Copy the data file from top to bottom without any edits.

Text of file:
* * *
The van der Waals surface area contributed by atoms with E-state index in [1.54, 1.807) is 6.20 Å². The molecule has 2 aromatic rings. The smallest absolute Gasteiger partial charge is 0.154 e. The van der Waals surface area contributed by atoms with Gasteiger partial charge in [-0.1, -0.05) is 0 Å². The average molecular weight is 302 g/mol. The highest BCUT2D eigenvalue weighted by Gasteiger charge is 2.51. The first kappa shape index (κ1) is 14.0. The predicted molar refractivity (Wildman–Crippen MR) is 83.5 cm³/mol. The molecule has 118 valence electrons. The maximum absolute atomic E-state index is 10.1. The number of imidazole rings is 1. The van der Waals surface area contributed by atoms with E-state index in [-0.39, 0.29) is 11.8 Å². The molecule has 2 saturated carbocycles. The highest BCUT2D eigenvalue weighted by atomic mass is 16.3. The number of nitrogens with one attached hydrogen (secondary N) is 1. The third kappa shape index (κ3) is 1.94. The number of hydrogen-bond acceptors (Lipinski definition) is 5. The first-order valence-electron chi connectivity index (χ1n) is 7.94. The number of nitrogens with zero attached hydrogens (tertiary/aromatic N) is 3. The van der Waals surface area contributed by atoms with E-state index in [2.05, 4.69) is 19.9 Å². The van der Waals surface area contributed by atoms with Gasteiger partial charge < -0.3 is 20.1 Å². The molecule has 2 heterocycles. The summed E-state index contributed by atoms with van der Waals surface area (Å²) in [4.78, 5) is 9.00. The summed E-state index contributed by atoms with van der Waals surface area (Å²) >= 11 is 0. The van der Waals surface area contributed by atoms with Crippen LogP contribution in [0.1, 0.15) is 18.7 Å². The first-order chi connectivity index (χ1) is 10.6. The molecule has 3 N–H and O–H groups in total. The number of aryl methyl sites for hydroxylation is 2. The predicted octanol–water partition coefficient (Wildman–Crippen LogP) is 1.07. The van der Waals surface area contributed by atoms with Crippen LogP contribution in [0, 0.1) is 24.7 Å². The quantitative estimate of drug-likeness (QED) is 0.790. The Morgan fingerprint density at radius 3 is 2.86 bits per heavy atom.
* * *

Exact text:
The van der Waals surface area contributed by atoms with E-state index in [1.54, 1.807) is 6.20 Å². The molecule has 2 aromatic rings. The smallest absolute Gasteiger partial charge is 0.154 e. The van der Waals surface area contributed by atoms with Gasteiger partial charge in [-0.1, -0.05) is 0 Å². The average molecular weight is 302 g/mol. The highest BCUT2D eigenvalue weighted by Gasteiger charge is 2.51. The first kappa shape index (κ1) is 14.0. The predicted molar refractivity (Wildman–Crippen MR) is 83.5 cm³/mol. The molecule has 118 valence electrons. The maximum absolute atomic E-state index is 10.1. The number of imidazole rings is 1. The van der Waals surface area contributed by atoms with E-state index in [-0.39, 0.29) is 11.8 Å². The molecule has 2 saturated carbocycles. The highest BCUT2D eigenvalue weighted by atomic mass is 16.3. The number of nitrogens with one attached hydrogen (secondary N) is 1. The third kappa shape index (κ3) is 1.94. The number of hydrogen-bond acceptors (Lipinski definition) is 5. The first-order valence-electron chi connectivity index (χ1n) is 7.94. The number of nitrogens with zero attached hydrogens (tertiary/aromatic N) is 3. The van der Waals surface area contributed by atoms with E-state index in [2.05, 4.69) is 19.9 Å². The van der Waals surface area contributed by atoms with Gasteiger partial charge < -0.3 is 20.1 Å². The molecule has 2 heterocycles. The summed E-state index contributed by atoms with van der Waals surface area (Å²) in [4.78, 5) is 9.00. The summed E-state index contributed by atoms with van der Waals surface area (Å²) >= 11 is 0. The van der Waals surface area contributed by atoms with Crippen LogP contribution in [0.1, 0.15) is 18.7 Å². The first-order chi connectivity index (χ1) is 10.6. The molecule has 3 N–H and O–H groups in total. The number of aryl methyl sites for hydroxylation is 2. The predicted octanol–water partition coefficient (Wildman–Crippen LogP) is 1.07. The van der Waals surface area contributed by atoms with Crippen LogP contribution in [0, 0.1) is 24.7 Å². The quantitative estimate of drug-likeness (QED) is 0.790. The Morgan fingerprint density at radius 3 is 2.86 bits per heavy atom.